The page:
Your guide to giving up sugar
Post Date
23rd April 2014
Your guide to giving up sugar

Sugars are carbohydrates and like all carbohydrates, they provide a source of energy in your diet. Small amounts of sugars won’t do you any harm – but eat too much and you could come up against some health problems. Here’s what you need to know to keep on track with the sweet stuff.

Why is sugar bad for me?
Excess sugar consumption has been linked to obesity and tooth decay. Refined sugars, like ordinary white sugar, also provide a sharp increase in blood sugar levels that are followed by a slump, leaving you feeling flat and listless.

How much sugar is okay?
So, if sugar isn’t all bad, how much can you eat? The Australian Dietary Guidelines published in 2013 don’t offer a specific figure but do advise “limiting intake of foods and drinks containing added sugars”. Much of your sugar intake is likely to come from the added sugars that are hidden in processed foods that you don’t normally identify as sweet. One tablespoon of tomato sauce, for example, contains around 4g (about 1 teaspoon) of sugar, and a single can of soft drink has up to 40g (about 10 teaspoons) of sugar!

How can I avoid added sugars?

  • EAT FRESH Processed, packaged and pre-cooked foods are full of hidden sugars. Eat fresh fruit and veg to avoid them.
  • READ THE LABEL The ingredients listed on food packaging are always listed in order of volume, so if sugar appears in the first three items on the list, choose an alternative.
  • LEARN THE CODE Sugar can be found under a variety of different names including: sucrose, glucose, corn syrup, maltose, dextrose, molasses, agave nectar, mannitol, sorbitol, lactose and erythritol.

Will I feel any side-effects from cutting out sugar?
If you cut out all sugar from your diet in one hit, you may experience some unpleasant side effects.

  • CRAVINGS There is some evidence to suggest that a dependency on sugar may encourage addictive behaviours in people. If you’re struggling, try eating a piece of fruit, which contains natural sugars.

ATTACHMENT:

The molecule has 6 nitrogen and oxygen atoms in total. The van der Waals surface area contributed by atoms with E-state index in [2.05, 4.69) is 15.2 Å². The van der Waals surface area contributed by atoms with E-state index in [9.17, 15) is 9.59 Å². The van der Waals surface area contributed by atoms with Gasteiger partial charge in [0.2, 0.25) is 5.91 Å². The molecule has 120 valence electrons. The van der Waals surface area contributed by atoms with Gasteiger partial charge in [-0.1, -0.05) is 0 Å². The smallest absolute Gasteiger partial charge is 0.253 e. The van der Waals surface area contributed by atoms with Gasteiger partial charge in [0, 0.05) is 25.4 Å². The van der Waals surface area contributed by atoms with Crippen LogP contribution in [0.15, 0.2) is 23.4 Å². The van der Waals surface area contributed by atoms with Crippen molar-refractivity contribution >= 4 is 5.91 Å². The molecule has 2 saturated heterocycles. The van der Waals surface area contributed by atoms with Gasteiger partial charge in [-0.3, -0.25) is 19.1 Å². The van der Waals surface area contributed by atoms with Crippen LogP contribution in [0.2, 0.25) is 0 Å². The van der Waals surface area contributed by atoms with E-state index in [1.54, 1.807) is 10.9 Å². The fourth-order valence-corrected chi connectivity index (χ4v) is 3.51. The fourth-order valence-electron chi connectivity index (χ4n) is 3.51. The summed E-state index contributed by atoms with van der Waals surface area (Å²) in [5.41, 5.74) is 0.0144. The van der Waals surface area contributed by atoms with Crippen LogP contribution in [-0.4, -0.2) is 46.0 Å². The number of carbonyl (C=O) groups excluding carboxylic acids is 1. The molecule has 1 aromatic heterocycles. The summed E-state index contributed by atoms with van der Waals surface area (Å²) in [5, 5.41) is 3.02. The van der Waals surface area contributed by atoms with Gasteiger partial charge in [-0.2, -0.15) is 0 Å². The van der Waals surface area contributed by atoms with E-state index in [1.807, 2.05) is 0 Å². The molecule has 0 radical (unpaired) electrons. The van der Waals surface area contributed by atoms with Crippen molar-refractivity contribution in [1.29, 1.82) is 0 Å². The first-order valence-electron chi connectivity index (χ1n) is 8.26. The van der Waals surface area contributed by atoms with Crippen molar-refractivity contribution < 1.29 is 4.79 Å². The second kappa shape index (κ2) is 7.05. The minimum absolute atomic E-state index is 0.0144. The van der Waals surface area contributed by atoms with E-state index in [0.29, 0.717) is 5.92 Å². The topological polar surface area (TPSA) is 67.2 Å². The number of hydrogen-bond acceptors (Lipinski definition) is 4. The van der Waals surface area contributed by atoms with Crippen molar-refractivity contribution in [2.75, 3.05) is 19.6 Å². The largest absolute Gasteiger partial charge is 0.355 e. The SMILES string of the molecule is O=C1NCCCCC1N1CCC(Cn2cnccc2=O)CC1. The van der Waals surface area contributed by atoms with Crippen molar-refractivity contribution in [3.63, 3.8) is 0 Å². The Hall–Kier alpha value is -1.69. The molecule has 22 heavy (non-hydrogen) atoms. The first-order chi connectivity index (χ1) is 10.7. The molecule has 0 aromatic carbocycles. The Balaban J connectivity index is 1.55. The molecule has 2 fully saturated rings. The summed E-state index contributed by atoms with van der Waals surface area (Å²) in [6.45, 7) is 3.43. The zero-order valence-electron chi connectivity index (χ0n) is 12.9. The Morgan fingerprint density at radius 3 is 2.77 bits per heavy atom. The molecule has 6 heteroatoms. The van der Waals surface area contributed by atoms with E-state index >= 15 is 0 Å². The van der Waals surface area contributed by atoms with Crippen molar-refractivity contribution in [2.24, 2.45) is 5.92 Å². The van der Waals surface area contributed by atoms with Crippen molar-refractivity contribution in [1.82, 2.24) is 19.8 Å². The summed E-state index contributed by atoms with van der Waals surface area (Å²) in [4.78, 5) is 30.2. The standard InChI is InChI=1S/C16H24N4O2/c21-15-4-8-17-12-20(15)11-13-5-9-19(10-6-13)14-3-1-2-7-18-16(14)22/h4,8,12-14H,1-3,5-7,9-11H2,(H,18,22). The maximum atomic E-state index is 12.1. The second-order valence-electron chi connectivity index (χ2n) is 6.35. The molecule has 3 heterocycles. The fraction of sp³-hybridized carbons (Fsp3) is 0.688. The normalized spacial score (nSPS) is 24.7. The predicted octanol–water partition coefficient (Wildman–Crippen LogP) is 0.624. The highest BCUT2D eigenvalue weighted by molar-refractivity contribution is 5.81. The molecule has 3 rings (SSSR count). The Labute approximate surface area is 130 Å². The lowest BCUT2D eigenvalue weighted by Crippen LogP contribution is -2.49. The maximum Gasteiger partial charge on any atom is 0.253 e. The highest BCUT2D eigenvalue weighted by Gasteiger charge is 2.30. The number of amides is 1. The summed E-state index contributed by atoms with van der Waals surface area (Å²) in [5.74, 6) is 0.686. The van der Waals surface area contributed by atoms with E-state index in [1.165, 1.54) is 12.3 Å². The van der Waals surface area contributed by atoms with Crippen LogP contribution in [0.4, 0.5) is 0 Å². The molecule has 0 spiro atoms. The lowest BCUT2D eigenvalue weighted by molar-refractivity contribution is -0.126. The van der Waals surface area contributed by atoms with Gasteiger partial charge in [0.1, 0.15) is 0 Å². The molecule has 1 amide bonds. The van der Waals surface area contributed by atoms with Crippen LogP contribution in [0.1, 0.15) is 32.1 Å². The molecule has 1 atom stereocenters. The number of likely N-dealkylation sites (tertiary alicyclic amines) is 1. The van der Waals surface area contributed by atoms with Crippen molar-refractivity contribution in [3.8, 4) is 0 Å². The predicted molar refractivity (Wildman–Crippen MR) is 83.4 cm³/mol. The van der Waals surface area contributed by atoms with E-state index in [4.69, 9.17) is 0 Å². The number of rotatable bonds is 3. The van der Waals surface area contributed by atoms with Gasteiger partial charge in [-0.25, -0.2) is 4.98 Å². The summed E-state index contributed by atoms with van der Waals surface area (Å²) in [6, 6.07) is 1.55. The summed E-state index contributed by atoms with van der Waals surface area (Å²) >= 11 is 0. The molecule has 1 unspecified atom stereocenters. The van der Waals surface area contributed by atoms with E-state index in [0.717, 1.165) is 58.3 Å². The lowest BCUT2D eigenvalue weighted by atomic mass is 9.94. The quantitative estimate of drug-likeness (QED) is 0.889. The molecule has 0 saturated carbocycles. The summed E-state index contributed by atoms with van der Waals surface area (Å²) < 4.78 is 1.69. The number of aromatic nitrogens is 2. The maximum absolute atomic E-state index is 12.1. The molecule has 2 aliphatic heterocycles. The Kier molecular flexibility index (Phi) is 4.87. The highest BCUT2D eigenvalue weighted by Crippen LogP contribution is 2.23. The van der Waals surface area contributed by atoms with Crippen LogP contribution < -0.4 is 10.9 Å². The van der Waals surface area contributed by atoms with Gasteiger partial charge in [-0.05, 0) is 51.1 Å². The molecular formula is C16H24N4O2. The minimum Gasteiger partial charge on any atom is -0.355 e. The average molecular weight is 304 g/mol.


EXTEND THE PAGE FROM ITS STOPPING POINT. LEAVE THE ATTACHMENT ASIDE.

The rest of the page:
• HEADACHES It’s not unusual for people who stop sugar suddenly to experience headaches. Keep up your intake of water and relieve the headache pain with a pain killer such as Nurofen as necessary.
  • NAUSEA Similarly, some people can have tummy upsets as a side-effect of sudden sugar withdrawal. Eat small, healthy meals throughout the day until things settle down. A cup of ginger tea might help.
  • DEPRESSION AND IRRITABILITY Eating sugar releases serotonin, the ‘feel-good’ chemical that causes a ‘high’, which is similar to the high caused by drugs or alcohol. If your body is used to a certain level of sugar intake and you cut that back to zero, you may feel flat or even depressed. The good news is that physical activity is a great protector against depression – so head out for a walk!

To avoid sugar-free side effects, Australian Government guidelines are to start slowly and gradually cut down on the amount of added sugar you have in your diet. For example, try decreasing the amount of sugar you take in your coffee, drink water instead of soft drinks and go for no-added-sugar varieties of different foods.

Should I swap sugar for an artificial sweetener?
Artificial sweeteners provide an intense sweet flavour without the associated energy of regular sugar – in other words, you get the sweetness without the kilojoule intake. Whether or not you choose to use sweeteners is really a matter of personal preference. Some people find they’re a useful product to use while adjusting to a low-sugar diet. Others find that using sweeteners just prolongs their desire for sweet foods in their diet.


Nurofen Tablets
Nurofen is effective in the temporary relief of pain and/or inflammation associated with headache, muscular pain, cold & flu, period pain, dental pain and back pain. Reduces fever.  
Always read the label. Use only as directed. Incorrect use could be harmful. If symptoms persist, see your healthcare professional.

Sugarine Artificial Sweetner
Sugarine gives you no calories... just great taste to sweeten your hot drinks.